Do you love playing outside? There's nothing quite like a game of soccer in the backyard or a nature hike in a local park. Of course, there are always pests to deal with in nature.
For example, if you're going to be playing outside for an extended period of time, you might want to use some bug spray to prevent bites from those flying insects that act like vampires. What are we talking about? Those parasites we call mosquitoes, of course!
Female mosquitoes feed on blood. Although we call them “bites," a female mosquito really doesn't bite you to get at your blood. Instead, she sticks a part of her mouth through your skin. This part — called the proboscis — is kind of like a straw.
With her proboscis underneath your skin, a female mosquito searches for a blood vessel. When she finds one, she releases saliva into the wound. Mosquito saliva contains a substance — called an anti-coagulant — that keeps your blood flowing so she can quickly get her fill of your blood.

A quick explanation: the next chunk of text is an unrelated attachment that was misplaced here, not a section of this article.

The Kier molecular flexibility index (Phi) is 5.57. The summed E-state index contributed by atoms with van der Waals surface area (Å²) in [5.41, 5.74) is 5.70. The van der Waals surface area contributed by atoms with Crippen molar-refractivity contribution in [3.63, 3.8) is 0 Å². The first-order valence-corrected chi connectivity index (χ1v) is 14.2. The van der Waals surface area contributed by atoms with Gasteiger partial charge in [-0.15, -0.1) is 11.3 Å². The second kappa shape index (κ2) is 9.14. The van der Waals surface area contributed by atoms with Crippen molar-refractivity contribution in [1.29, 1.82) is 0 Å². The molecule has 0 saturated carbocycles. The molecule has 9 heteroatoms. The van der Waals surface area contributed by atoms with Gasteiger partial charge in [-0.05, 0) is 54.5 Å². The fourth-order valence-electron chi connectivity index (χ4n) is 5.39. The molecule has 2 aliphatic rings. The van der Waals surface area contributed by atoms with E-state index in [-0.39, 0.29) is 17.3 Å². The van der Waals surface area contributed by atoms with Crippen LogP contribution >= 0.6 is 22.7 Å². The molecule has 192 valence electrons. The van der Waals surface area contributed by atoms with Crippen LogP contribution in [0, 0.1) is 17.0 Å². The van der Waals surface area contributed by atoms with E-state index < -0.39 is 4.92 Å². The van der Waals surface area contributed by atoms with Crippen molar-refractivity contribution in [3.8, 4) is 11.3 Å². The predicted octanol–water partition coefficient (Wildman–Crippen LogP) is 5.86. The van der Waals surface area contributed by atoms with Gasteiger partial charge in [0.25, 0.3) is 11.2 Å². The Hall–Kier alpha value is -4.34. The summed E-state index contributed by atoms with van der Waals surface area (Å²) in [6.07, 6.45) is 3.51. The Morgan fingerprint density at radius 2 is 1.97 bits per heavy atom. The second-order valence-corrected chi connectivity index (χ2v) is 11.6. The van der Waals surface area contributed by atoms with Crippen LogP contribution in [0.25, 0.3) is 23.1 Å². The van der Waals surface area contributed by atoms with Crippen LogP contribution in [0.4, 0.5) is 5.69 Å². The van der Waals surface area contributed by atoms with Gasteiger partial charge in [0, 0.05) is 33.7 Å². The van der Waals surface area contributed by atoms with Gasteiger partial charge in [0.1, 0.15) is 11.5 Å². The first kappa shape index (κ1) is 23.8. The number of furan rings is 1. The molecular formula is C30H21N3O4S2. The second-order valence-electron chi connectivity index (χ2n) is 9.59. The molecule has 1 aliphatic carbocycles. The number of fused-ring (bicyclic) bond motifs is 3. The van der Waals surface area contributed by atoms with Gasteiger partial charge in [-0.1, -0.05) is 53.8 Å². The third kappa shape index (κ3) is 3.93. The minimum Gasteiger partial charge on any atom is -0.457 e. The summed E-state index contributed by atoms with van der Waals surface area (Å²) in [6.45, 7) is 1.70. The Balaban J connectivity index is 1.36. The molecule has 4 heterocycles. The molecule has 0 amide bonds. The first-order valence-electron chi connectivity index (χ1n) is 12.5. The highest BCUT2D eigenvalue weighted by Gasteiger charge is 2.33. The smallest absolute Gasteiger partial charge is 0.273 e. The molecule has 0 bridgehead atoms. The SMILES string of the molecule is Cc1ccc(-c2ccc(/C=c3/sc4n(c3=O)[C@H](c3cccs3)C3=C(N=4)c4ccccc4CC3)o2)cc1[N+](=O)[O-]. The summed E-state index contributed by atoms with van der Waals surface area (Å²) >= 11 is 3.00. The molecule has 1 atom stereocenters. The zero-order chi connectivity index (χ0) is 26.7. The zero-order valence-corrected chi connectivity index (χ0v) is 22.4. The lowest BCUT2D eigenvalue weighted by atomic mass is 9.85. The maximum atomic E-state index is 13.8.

While you might not immediately realize when you've been “bitten" by a mosquito, your body's immune system is fully aware of what's going on. It detects the presence of the mosquito saliva and tells your body to produce a substance called histamine to fight it.
When the blood vessels swell, they also cause nerves in the area to become irritated. Your body feels this nerve irritation as an itching sensation. The histamine response is much like any other type of allergy response you may have experienced in the past.
Mosquito bites can be a serious matter. In the United States, some mosquitoes carry and transmit a virus called West Nile Virus. In other areas of the world, particularly Africa, mosquitoes can carry germs that transmit potentially-deadly diseases, like malaria.
So even though mosquito bites aren't always dangerous, they can be and should be avoided as much as possible. Mosquitoes are most active during the hours just before and after sunrise and sundown. During these times, be sure to use bug spray and wear long clothing, if appropriate.